Recreational boating trade associations, boatowners, environmentalists and others are applauding a landmark proposed consent decree that will serve as a roadmap for federal and state regulators to finally get serious about addressing western Lake Erie’s chronic algal blooms.
This case was brought against the U.S. Environmental Protection Agency by the Environmental Law Policy Center on the grounds that the EPA has failed to live up to the goals of the 1972 Clean Water Act by not exerting pressure on Ohio for repeated violations of the act. U.S. District Judge James Carr has been hearing arguments in the case, filed on Feb. 7, 2019.
“While we believe the timelines in the proposed settlement should be tighter as the provisions should have been realistically completed a long time ago,” says Michelle Burke, president of the Lake Erie Marine Trades Association, “we are in favor of Judge Carr’s actions and the prospect that this will finally lead to the necessary corrective actions to protect our lake.”
First reported by environmental writer Tom Henry in the Toledo Blade, the eight-page consent decree written by Judge Carr is now officially published in the Federal Register. The public is invited to offer comments on the document through Dec. 12.
Unfortunately, the order does not specify what kind of rules the Ohio EPA will be required to pass along to the agricultural industry and other polluters to reduce the levels of nutrients getting into the Maumee River and other western Lake Erie tributaries. It also doesn’t say if Gov. Mike DeWine’s current H2Ohio program for improving water quality statewide is sufficient.
The order unfortunately does establish a set of clear deadlines and penalties for the Ohio EPA if it fails to complete its management blueprint goals. These benchmarks lay out the maximum Total Maximum Daily Load of phosphorus, nitrogen and other nutrients allowed to be discharged into the Maumee River Watershed, which feeds Lake Erie. It’s also notable that what the Ohio EPA develops will become one of the largest TMDL programs in the country.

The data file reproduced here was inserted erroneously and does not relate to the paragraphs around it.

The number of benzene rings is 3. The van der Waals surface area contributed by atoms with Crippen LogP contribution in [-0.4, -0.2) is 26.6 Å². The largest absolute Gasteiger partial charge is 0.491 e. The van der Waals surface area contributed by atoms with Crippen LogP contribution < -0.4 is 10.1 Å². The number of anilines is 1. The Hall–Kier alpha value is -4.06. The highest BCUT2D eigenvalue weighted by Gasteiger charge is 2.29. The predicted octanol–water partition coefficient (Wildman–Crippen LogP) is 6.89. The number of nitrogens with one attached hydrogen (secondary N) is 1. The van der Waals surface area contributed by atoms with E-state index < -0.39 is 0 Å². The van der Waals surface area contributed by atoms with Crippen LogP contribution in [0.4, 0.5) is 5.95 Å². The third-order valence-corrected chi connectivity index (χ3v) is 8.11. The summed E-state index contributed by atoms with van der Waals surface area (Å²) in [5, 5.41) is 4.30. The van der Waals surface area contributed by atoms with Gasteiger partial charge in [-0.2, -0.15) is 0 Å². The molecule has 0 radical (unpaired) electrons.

According to the proposed settlement, the timetable mandates the following:
■ A Dec. 31 deadline for the Ohio EPA to finish writing and release for public comment its draft version of a proposed TMDL.
■ A June 30, 2023, deadline for the Ohio EPA to finalize the document followed by 30 days for the U.S. EPA to approve or disapprove of the state’s submission.
■ A generous five additional months if the U.S. EPA determines what Ohio submits is inadequate. If that happens, the federal government must write and impose its own TMDL within that five-month period.
■ A joint status report from the U.S. EPA and Ohio EPA must be filed with U.S. District Court every six months until the proposed consent decree is terminated.
Though consent decrees are mutual agreements between disputing parties and not a verdict against one or another, Judge Carr states that the plaintiffs are to be considered “prevailing parties.” Further, his court will retain jurisdiction to enforce the terms and conditions of this Consent Decree.
As I have cited in this Dealer Outlook blog over recent years, for too long Ohio has balked at being aggressive in dealing with agricultural runoff of phosphorus and nitrogen from farm fertilizers and confined animal feed operations that have been identified as the primary cause of chronic summer algae blooms appearing in western Lake Erie for 27 years. That’s right, every summer since 1995.
Even Michigan, encouraged by the Michigan Boating Industries Association, declared its portion of western Lake Erie as “impaired” back in 2016, a first step in justifying a TMDL. But former Ohio Gov. John Kasich’s administration steadfastly refused to declare it so until the Environmental Law & Policy Center filed its first lawsuit. It took Ohio two more years to finally join Michigan.
“We are delighted by Judge Carr’s decision,” says Nicki Polan, MBIA’s executive director. “While our state’s portion of western Lake Erie is quite small, it’s a hub of great recreational boating and fishing activity for our members and customers, and an effective algae prevention plan is long overdue.”
The Ohio EPA continued to resist calls for a Lake Erie TMDL until after this current lawsuit was filed in 2019. It reportedly began assembling a draft plan in early 2020. It’s now late 2022, and we’re still waiting. In view of that, Judge Carr’s timeline seems overly generous, but he’s declared loud and clear that one way or another, the ball will be put in play this time.
For additional information, contact Thomas Glazer of the U.S. EPA’s Water Law Office at (202) 564-0908 or email him at email@example.com.